Best of Deals Car Reviews Repair Shops Cars A-Z Radio Show


After running various checks on the battery, starter and alternator, I agreed to have my mechanic perform a more thorough diagnosis to locate the draw on my battery. After keeping the vehicle for three days the mechanic told me the security circuit and the cd changer circuits were the culprit. I asked for the fuses, which he had removed accepting his diagnosis. One day later I questioned his diagnosis, returned the fuses to their rightful place in the fusebox, and there has been no drain on the battery. The car runs as though there had never been a problem. I have been told intermittancy could be the culprit - who knows? My question is did the mechanic earn eight hours worth of billable shop time; did I pay to have a problem identified or did I pay for a diagnosis, regardless of the outcome?

You wanted to have the problem of having a dead battery resolved. You wanted to have a parasitic draw test performed,you paid for it. What value (in millamps did your mechanic say your draw was? you paid to get the number what was it?)

The mechanic removed the fuses that were completing the circut to the load that was causing your battery to go dead. What was the draw after the fuses were removed? you paid for the number what was it?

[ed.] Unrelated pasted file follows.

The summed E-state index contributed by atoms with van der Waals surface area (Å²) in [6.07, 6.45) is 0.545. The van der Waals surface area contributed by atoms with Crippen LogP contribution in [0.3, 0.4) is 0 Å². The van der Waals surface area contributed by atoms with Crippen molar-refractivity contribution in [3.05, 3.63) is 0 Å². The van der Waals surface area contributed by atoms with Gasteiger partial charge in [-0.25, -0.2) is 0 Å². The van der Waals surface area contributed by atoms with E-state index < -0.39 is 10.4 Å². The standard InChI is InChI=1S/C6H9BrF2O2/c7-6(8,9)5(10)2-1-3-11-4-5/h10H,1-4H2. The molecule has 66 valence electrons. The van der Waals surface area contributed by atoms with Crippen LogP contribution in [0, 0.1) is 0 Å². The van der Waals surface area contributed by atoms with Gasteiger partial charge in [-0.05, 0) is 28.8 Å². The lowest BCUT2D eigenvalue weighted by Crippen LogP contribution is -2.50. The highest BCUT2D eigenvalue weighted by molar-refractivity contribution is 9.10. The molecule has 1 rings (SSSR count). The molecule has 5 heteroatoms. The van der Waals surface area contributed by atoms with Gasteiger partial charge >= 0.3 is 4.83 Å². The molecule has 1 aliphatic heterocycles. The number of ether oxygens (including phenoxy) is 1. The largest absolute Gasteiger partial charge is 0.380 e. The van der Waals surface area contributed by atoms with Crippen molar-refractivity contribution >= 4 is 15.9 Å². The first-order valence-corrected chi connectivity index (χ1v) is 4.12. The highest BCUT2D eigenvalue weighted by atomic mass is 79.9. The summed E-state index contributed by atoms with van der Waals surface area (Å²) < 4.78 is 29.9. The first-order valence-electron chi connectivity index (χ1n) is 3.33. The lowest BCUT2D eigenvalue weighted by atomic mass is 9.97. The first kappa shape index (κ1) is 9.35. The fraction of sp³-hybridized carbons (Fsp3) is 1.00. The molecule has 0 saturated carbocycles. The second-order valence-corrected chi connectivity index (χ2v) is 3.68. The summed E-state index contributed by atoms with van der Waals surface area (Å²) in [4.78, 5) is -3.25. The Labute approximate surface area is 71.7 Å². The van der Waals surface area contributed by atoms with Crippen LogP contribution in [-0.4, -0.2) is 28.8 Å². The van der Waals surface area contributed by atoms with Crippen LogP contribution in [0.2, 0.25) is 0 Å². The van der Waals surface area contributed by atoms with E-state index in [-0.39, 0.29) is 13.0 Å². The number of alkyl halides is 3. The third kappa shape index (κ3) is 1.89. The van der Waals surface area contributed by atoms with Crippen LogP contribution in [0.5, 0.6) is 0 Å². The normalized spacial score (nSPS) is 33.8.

Now you put the fuses back in, you need to have the draw measured again before you can make a conclusion.

I don’t think the job should have paid eight hours,at most two,you had the wrong man on the job. You would feel much better if you had only paid two hours, right?

Did the mechanic try to justify 8 hrs labor? please explain

To answer your questions directly No he did not earn 8 hrs pay,Yes you did pay to have a problem identified,Yes you did pay for a diagnosis,I cannot put the last comment in contex can you elaborate? Are you saying “If I get a incorrect diagnosis do I still have to pay” First you must be exact in saying the diagnosis is incorrect but I say no you don’t have to pay if the diagnosis is incorrect.

Thank you for your reply. I don’t have the invoice in front of me at the moment, but the mechanic did provide the the millamp values. I would say the diagnosis was incorrect if by returning the fuses to their original position the problem did not persist. In other words, had the diagnosis been right, the shortcircuit would drained the battery again. The mechanic made no attempt to justify eight hours: it was a matter of if you want your car back, pay the bill.

You never really told us what the original problem was. Did you have a dead battery? Did the mechanic do anything other than remove the fuses (which, by the way, does NOT solve the problem)?

Security systems and radio/cd units in ALL cars that have them are constantly drawing small amounts of current from the battery. This is how they maintain their memory when the ignition is shut off.

If you replaced the fuses these systems are once again drawing current 24 hours a day.

Tracing and testing circuits is time consuming. Did the mechanic spend eight hours? There’s no way either of us will ever know.